Eutrophication and trophic state in rivers and streams

Dodds, Walter K.

Limnol. Oceanogr., 51(1_part_2), 2006, 671-680 | DOI: 10.4319/lo.2006.51.1_part_2.0671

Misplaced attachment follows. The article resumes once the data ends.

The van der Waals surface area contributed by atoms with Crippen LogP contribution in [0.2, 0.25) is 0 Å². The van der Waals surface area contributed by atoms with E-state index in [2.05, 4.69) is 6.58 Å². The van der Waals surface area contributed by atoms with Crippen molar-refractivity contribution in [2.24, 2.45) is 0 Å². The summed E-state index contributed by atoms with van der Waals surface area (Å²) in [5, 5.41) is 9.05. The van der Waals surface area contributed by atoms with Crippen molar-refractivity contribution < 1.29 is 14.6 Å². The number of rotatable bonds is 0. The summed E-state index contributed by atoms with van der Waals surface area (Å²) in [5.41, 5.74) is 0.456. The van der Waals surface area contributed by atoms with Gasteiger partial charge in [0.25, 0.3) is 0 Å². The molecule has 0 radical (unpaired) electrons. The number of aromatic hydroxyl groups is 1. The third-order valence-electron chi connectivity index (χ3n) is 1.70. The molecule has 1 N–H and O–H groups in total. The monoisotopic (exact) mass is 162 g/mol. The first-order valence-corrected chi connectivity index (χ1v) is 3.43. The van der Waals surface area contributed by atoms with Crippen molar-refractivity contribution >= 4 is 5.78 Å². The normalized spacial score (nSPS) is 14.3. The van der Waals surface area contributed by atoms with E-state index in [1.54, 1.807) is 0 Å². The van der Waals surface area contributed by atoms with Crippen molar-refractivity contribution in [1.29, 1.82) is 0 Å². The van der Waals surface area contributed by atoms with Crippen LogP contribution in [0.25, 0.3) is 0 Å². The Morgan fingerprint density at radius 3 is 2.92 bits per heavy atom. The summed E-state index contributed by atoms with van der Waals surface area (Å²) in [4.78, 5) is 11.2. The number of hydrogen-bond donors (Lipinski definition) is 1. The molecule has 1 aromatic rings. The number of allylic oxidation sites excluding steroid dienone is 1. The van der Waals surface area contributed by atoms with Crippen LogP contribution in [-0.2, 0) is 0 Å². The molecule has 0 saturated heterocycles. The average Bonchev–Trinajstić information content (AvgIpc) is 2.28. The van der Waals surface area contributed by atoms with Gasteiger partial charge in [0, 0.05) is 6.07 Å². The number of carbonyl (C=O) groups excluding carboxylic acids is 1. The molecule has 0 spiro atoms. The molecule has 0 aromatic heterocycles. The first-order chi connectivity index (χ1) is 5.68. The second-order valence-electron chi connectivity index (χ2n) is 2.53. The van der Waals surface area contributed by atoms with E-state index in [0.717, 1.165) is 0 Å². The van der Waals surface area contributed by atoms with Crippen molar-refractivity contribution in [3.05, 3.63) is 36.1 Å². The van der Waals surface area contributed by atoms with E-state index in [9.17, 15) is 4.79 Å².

ABSTRACT: Many natural streams are net heterotrophic, so I propose that trophic state be divided into autotrophic and heterotrophic state. This division allows consideration of the influence of external carbon sources as well as nutrients such as nitrogen and phosphorus. Empirical results suggest that phosphorus and nitrogen are the most important nutrients regulating autotrophic state in flowing waters and that benthic algal biomass is positively correlated to gross primary production in streams. Reference (minimally influenced by human activities) nutrient concentrations and correlations of nutrients with algal biomass are used to characterize reference distributions of stream autotrophic state. Only when reference nutrient concentrations are in the upper one third of those expected in the United States, is maximum benthic chlorophyll projected to exceed 100 mg m-2 (a concentration commonly used to indicate nuisance levels) >30% of the time. Average reference nutrient concentrations lead to sestonic chlorophyll concentrations above those considered typical of eutrophic lakes (>8 mg m-3) less than half the time. Preliminary analysis suggests that autotrophic state is variable in small pristine streams because it is influenced by canopy cover (light), but heterotrophic state is less variable because it can be based on allochthonous or autochthonous production. Nitrogen and phosphorus enrichment can influence both heterotrophic and autotrophic state, and these effects could cascade to animal communities. Stoichiometry should be considered because carbon, nitrogen, and phosphorus are all involved in trophic state. The proposed definition of trophic state offers a starting conceptual framework for such considerations.

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